MANILA, Philippines — Amid the coronavirus pandemic—and the community quarantine in the Philippines that has dragged on for 219 days—neither the national police nor the military will be throwing Christmas parties in their units for Christmas this year.
This was confirmed by both agencies' public information offices in separate statements issued Thursday morning.
In a statement, Police Col. Ysmael Yu, spokesperson for the Philippine National Police said: "The Philippine National Police will skip all forms of lavish and overgenerous Christmas parties in all Units and Offices, including social clubs and sectoral organizations among PNP personnel."
He was careful to point out that police leadership had assured its personnel that they would still receive the mandated bonuses, supplemental allowances, and other benefits on top of the regular pay. Personnel holding the rank of Police Officer 1, the lowest rank in the PNP organization, earn a starting monthly salary of P29,668.
On Wednesday, Police Gen. Camilo Cascolan also told reporters that the PNP was looking at deploying more cops during the Christmas season to deter a possible spike in crimes and terrorism.
For his part, Gen. Gilbert Gapay, AFP chief, had also ordered the military to defer holiday parties “as an austerity measure” and as a "gesture of sensitivity" according to Maj. Gen. Edgard Arevalo, AFP spokesperson.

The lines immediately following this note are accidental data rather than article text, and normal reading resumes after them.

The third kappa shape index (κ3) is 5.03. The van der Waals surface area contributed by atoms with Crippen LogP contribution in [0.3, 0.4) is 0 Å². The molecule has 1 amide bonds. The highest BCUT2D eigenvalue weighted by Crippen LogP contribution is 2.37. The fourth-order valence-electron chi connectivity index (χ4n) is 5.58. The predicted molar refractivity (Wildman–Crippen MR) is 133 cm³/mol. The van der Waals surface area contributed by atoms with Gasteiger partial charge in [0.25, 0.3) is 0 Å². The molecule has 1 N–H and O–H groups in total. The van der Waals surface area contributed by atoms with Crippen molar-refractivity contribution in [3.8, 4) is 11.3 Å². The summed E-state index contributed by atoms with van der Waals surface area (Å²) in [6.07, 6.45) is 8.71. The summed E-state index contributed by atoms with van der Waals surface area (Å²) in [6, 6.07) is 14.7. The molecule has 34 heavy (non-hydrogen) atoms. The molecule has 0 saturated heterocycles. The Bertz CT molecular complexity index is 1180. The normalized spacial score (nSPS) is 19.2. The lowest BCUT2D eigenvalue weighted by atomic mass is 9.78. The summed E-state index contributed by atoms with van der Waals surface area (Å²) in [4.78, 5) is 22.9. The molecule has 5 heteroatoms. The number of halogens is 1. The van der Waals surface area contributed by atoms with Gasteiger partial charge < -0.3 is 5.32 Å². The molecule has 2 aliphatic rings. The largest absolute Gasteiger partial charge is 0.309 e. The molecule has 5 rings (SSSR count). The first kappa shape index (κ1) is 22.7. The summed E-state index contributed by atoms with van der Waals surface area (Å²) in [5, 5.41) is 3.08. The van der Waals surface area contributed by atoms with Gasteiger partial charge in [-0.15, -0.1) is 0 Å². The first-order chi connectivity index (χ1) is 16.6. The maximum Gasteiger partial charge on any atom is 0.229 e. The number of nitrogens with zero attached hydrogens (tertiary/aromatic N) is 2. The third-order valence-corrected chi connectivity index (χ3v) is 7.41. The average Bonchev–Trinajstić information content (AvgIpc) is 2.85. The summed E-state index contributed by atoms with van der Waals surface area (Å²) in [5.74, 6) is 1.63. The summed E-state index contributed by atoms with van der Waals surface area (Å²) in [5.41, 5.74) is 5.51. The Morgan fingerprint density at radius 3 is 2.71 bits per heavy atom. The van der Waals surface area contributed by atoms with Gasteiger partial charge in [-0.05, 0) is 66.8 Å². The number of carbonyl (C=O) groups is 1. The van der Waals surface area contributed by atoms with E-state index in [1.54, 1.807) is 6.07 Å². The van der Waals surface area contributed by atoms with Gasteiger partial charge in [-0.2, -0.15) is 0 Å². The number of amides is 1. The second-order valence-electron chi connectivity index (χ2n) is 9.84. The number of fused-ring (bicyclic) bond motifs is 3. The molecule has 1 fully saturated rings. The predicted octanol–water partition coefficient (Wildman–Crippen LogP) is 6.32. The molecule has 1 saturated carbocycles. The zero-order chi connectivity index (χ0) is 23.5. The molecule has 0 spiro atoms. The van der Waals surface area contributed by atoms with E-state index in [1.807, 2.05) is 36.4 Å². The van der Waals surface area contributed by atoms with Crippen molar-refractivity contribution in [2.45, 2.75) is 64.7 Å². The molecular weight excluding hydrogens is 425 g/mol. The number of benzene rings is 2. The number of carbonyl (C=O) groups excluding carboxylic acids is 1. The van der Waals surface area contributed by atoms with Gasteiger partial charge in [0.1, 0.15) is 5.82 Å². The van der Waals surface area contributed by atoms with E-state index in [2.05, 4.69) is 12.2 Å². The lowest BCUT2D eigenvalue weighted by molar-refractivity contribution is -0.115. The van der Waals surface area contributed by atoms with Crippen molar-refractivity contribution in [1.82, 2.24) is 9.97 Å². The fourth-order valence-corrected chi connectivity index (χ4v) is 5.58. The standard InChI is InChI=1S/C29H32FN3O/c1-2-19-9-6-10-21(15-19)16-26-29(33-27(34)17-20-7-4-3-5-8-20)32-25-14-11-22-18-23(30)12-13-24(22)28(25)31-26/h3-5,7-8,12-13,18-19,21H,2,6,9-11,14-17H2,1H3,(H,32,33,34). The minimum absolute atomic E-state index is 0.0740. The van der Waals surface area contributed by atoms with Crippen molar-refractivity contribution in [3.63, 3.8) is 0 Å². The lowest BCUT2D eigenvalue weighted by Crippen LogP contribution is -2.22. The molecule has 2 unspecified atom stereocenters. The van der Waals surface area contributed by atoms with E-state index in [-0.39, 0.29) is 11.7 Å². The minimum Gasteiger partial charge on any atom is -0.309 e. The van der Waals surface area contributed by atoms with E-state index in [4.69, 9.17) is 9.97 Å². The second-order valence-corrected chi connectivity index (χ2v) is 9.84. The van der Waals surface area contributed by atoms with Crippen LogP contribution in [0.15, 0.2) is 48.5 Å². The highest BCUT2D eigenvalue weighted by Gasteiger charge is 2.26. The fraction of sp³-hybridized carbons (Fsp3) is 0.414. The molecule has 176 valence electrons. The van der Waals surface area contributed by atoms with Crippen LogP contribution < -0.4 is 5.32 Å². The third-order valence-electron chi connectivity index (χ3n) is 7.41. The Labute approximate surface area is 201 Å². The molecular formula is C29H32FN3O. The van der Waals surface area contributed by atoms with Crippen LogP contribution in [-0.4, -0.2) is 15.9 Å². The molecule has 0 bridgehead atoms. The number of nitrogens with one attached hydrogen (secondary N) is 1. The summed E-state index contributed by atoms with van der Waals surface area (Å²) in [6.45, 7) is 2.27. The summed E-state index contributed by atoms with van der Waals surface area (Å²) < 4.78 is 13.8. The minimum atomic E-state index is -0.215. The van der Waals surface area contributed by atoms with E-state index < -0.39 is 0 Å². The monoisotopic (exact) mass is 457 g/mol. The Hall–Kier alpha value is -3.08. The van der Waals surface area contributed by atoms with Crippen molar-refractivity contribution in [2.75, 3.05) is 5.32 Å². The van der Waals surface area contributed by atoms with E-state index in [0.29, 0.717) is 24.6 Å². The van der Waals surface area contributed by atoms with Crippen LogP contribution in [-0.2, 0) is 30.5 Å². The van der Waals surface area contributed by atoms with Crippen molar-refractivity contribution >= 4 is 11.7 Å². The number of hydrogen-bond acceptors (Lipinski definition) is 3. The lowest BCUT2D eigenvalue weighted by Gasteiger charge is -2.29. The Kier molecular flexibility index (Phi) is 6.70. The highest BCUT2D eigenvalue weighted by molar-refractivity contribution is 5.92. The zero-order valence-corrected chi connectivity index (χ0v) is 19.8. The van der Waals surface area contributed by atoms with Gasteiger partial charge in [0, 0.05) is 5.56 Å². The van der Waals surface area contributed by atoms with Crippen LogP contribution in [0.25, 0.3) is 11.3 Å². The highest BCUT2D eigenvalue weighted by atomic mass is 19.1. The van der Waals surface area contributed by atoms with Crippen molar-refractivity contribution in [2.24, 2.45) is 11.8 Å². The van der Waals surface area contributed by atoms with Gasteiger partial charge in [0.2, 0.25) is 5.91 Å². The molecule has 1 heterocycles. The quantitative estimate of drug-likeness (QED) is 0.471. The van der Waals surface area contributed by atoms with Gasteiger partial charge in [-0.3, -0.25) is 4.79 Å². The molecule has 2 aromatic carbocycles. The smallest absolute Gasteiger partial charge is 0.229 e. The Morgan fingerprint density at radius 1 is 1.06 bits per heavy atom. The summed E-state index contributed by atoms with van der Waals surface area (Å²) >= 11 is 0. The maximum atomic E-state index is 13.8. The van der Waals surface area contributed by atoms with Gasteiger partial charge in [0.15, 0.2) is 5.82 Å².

“Fellow Filipinos here and abroad have been suffering. And this is the least we can do to commiserate with the people we have sworn to secure and serve especially in this time of crisis,” Arevalo is quoted as saying in an Inquirer.net report, instead directing all servicemen to put aside funds for the military’s COVID-19 response and other personnel who have caught the novel coronavirus.
Salaries donated to COVID-19 drive
Earlier this year, both the AFP and the PNP also gave up portions of their salaries to donate to coronavirus response efforts. Both agencies saw significant pay hikes under the administration of President Rodrigo Duterte, who has since admitted that he did not know where to get additional funds to combat the spread of the virus.
He has instead relied heavily on police enforcement of quarantine protocols.
"Other than the traditional extravagant and bountiful feasts, there are more meaningful ways to count the blessings of the Holiday Season-- with God, family and country always above self," Yu said.
As of the Department of Health's latest case bulletin on Wednesday afternoon, 362,243 infections have been recorded in the country since the new pathogen first emerged in December, good for the 20th largest caseload in the world.
With Christmas drawing closer, the Philippines remains under the world's longest quarantine, with the chief executive also regularly stressing that a vaccine is the only way out moving forward.